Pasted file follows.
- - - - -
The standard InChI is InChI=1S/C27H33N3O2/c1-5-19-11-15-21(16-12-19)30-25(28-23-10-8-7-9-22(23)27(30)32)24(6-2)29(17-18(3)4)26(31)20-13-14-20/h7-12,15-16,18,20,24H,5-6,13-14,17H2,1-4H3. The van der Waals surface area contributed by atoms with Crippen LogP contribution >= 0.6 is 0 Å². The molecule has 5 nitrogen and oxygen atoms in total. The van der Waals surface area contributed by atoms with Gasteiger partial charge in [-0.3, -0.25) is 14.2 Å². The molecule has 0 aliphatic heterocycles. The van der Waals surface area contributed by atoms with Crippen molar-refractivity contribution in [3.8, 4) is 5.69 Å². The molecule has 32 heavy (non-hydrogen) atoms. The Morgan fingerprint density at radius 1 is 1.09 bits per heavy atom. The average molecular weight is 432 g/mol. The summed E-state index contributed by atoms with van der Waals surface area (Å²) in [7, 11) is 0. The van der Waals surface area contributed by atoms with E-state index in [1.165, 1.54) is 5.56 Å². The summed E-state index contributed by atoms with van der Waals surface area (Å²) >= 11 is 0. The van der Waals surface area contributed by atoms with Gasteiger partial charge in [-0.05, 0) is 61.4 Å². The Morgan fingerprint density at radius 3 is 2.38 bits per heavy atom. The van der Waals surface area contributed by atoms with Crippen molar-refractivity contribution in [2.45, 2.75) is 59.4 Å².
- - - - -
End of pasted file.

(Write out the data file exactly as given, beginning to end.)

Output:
The standard InChI is InChI=1S/C27H33N3O2/c1-5-19-11-15-21(16-12-19)30-25(28-23-10-8-7-9-22(23)27(30)32)24(6-2)29(17-18(3)4)26(31)20-13-14-20/h7-12,15-16,18,20,24H,5-6,13-14,17H2,1-4H3. The van der Waals surface area contributed by atoms with Crippen LogP contribution >= 0.6 is 0 Å². The molecule has 5 nitrogen and oxygen atoms in total. The van der Waals surface area contributed by atoms with Gasteiger partial charge in [-0.3, -0.25) is 14.2 Å². The molecule has 0 aliphatic heterocycles. The van der Waals surface area contributed by atoms with Crippen molar-refractivity contribution in [3.8, 4) is 5.69 Å². The molecule has 32 heavy (non-hydrogen) atoms. The Morgan fingerprint density at radius 1 is 1.09 bits per heavy atom. The average molecular weight is 432 g/mol. The summed E-state index contributed by atoms with van der Waals surface area (Å²) in [7, 11) is 0. The van der Waals surface area contributed by atoms with E-state index in [1.165, 1.54) is 5.56 Å². The summed E-state index contributed by atoms with van der Waals surface area (Å²) >= 11 is 0. The van der Waals surface area contributed by atoms with Gasteiger partial charge in [-0.05, 0) is 61.4 Å². The Morgan fingerprint density at radius 3 is 2.38 bits per heavy atom. The van der Waals surface area contributed by atoms with Crippen molar-refractivity contribution in [2.45, 2.75) is 59.4 Å².